Wooden panel portraits depict the faces of Egypt of 2,000 years ago

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With the help of art, we can sometimes learn how our ancestors looked, lived, loved, and suffered, and that particularly resonates when we take a look at the ancient Egyptian Fayum portraits used for burials. These works are compelling proof of a real mastery of painting in ancient times.

Stunning for their startlingly realistic depictions of Egyptian faces, these particular portraits were typically done on wooden panels. Many of the paintings are dated to the first century A.D., while their production would have ceased around the mid-3rd century.

At this point, Egypt was past its pharaonic days and under the reign of the Roman empire. There is debate over the racial origins of earlier Egyptian dynasties; however, these paintings were believed to have been made after the death of Cleopatra, the last active ruler of the Ptolemaic kingdom.


A portrait that can be seen at the Walters Art Museum, Baltimore, dated to the late 1st century A.D.

The burial portraits were painted with tempera and wax on the wooden boards, after which they were attached to the mummies. They covered the faces of the departed as their bodies were prepared for burial. The portrait was attached with bands of cloths, the same used for wrapping up the bodies.


A portrait of a woman that can be seen at the Royal Museum of Scotland. Note the prominent ringlet hairstyle, the prominent earrings, and orange chiton.

For a long time, scholars were unsure how to correctly classify these works; while one group insisted they were a genuine Egyptian tradition, another asserted they had more to do with Greco-Roman traditions. The consensus suggests the portraits derived from the latter.


A portrait displayed at the British Museum. A woman with curly hear, she wears a violet chiton.


One of the portraits discovered by Flinders Petrie in 1911. Note the traces of mummy wrappings.

There are over 900 examples of Fayum portraits housed in various collections and museums all around the world, including the Louvre in Paris, the British Museum in London, and New York’s Metropolitan Museum of Art.


A painting from the Metropolitan Museum of Art.

At the end of the 19th century, it was a British-born archaeologist, Flinders Petrie, who came across the first assembly of these lifelike portraits. He made the find while exploring a large necropolis at Fayum, just 62 miles from modern-day Cairo. The location of the graves was dated to the 1st and 2nd centuries A.D., and Petrie managed to retrieve some 150 portraits from there, the Smithsonian writes.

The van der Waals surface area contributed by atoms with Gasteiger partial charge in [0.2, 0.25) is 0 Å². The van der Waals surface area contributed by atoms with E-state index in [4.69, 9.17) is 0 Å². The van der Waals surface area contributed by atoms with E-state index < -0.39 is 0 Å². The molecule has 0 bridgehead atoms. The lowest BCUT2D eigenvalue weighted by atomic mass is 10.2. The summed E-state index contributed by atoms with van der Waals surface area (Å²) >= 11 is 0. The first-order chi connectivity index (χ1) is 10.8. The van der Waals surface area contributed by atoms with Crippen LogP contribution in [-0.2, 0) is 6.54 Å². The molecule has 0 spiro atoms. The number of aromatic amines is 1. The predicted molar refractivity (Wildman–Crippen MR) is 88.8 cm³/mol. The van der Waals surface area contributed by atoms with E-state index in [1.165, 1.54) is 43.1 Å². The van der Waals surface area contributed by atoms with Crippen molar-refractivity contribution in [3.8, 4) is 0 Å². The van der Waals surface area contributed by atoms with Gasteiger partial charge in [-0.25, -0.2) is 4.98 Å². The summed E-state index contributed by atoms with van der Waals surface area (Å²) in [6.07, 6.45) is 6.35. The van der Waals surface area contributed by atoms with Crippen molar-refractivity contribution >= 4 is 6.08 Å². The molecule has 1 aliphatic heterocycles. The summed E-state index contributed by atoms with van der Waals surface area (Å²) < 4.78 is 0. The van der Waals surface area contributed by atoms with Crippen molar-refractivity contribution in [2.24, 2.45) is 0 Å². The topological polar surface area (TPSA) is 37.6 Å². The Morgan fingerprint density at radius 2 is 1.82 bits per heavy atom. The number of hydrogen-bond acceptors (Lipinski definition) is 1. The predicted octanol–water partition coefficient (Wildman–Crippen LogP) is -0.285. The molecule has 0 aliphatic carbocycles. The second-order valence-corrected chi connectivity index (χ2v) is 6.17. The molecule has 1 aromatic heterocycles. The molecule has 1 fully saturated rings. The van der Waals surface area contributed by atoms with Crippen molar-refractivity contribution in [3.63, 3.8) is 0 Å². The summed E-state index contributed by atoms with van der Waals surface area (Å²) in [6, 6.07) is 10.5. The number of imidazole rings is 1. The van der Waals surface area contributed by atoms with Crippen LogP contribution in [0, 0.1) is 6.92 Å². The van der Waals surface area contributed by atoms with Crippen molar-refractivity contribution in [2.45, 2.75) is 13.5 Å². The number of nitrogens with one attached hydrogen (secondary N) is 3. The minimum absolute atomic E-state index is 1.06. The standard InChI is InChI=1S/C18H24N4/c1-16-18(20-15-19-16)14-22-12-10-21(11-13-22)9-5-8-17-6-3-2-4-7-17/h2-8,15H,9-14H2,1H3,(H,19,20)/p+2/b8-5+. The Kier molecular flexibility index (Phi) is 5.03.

A portrait depicting a woman, the Louvre, France.

The portraits picked up the name of the geographic location of this first significant discovery; however, the naming instead stuck for stylistic reasons. The naturalistic qualities of these portraits have provided an unprecedented opportunity to analyze faces from 2,000 years ago. According to some art historians, these portraits are even regarded as the very first form of modernist painting.


Portrait of a young man, Pushkin Museum, Moscow.

As much as artists have been fascinated by the painting techniques, archaeologists have not missed making closer inspections of them. They have carried out multiple research efforts on these burial portraits.


Portrait of Demetrios, probably from the 1st century A.D., Brooklyn Museum.

In one such investigation, experts managed to trace the usage of the specific color pigment of Egyptian blue. Though it was not present on each portrait subjected to analysis, the color was still identified, applied beneath other layers of colors. The research made use of novel imaging and color-scanning technologies, and the findings excited everyone as soon as the results were published in August 2015, in the journal Applied Physics A.


The plaited hairstyle of this aristocratic woman sets a possible date that the piece was done during the reign of the Roman Emperor Trajan.

The anonymous ancient painters could have used this pigment for making shades on the people’s faces, or perhaps they were not allowed to use this color, which is why they applied it only beneath other colors.

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Some questions are still open concerning these burial portraits; however, they remain frozen fragments of time that allow people of the future to peek into the past.